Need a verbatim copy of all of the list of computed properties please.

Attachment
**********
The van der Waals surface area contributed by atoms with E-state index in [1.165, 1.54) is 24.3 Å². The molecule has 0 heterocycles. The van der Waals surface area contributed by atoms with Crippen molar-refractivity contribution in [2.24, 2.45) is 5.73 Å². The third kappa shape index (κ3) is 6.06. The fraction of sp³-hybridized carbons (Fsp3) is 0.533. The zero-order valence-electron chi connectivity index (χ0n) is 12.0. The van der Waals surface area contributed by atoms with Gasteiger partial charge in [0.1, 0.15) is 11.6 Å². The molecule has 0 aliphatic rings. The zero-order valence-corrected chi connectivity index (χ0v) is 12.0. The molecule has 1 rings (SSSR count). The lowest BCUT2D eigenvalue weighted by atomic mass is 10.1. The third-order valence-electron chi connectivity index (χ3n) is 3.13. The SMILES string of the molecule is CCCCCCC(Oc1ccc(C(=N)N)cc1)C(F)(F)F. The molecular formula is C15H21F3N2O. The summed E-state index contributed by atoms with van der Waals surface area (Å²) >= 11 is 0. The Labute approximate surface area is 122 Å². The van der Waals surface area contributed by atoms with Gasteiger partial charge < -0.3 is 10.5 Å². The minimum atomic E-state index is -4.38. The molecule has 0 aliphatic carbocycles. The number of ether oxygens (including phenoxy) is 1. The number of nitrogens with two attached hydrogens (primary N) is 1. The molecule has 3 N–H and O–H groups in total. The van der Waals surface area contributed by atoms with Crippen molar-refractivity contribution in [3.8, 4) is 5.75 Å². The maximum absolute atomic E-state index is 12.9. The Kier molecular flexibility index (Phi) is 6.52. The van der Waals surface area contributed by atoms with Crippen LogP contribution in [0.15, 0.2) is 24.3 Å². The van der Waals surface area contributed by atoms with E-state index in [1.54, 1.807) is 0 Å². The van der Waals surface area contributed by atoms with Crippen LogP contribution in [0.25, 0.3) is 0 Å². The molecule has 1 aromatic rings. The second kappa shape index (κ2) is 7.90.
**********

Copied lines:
The van der Waals surface area contributed by atoms with E-state index in [1.165, 1.54) is 24.3 Å². The molecule has 0 heterocycles. The van der Waals surface area contributed by atoms with Crippen molar-refractivity contribution in [2.24, 2.45) is 5.73 Å². The third kappa shape index (κ3) is 6.06. The fraction of sp³-hybridized carbons (Fsp3) is 0.533. The zero-order valence-electron chi connectivity index (χ0n) is 12.0. The van der Waals surface area contributed by atoms with Gasteiger partial charge in [0.1, 0.15) is 11.6 Å². The molecule has 0 aliphatic rings. The zero-order valence-corrected chi connectivity index (χ0v) is 12.0. The molecule has 1 rings (SSSR count). The lowest BCUT2D eigenvalue weighted by atomic mass is 10.1. The third-order valence-electron chi connectivity index (χ3n) is 3.13. The SMILES string of the molecule is CCCCCCC(Oc1ccc(C(=N)N)cc1)C(F)(F)F. The molecular formula is C15H21F3N2O. The summed E-state index contributed by atoms with van der Waals surface area (Å²) >= 11 is 0. The Labute approximate surface area is 122 Å². The van der Waals surface area contributed by atoms with Gasteiger partial charge < -0.3 is 10.5 Å². The minimum atomic E-state index is -4.38. The molecule has 0 aliphatic carbocycles. The number of ether oxygens (including phenoxy) is 1. The number of nitrogens with two attached hydrogens (primary N) is 1. The molecule has 3 N–H and O–H groups in total. The van der Waals surface area contributed by atoms with Crippen molar-refractivity contribution in [3.8, 4) is 5.75 Å². The maximum absolute atomic E-state index is 12.9. The Kier molecular flexibility index (Phi) is 6.52. The van der Waals surface area contributed by atoms with Crippen LogP contribution in [0.15, 0.2) is 24.3 Å². The van der Waals surface area contributed by atoms with E-state index in [1.54, 1.807) is 0 Å². The van der Waals surface area contributed by atoms with Crippen LogP contribution in [0.25, 0.3) is 0 Å². The molecule has 1 aromatic rings. The second kappa shape index (κ2) is 7.90.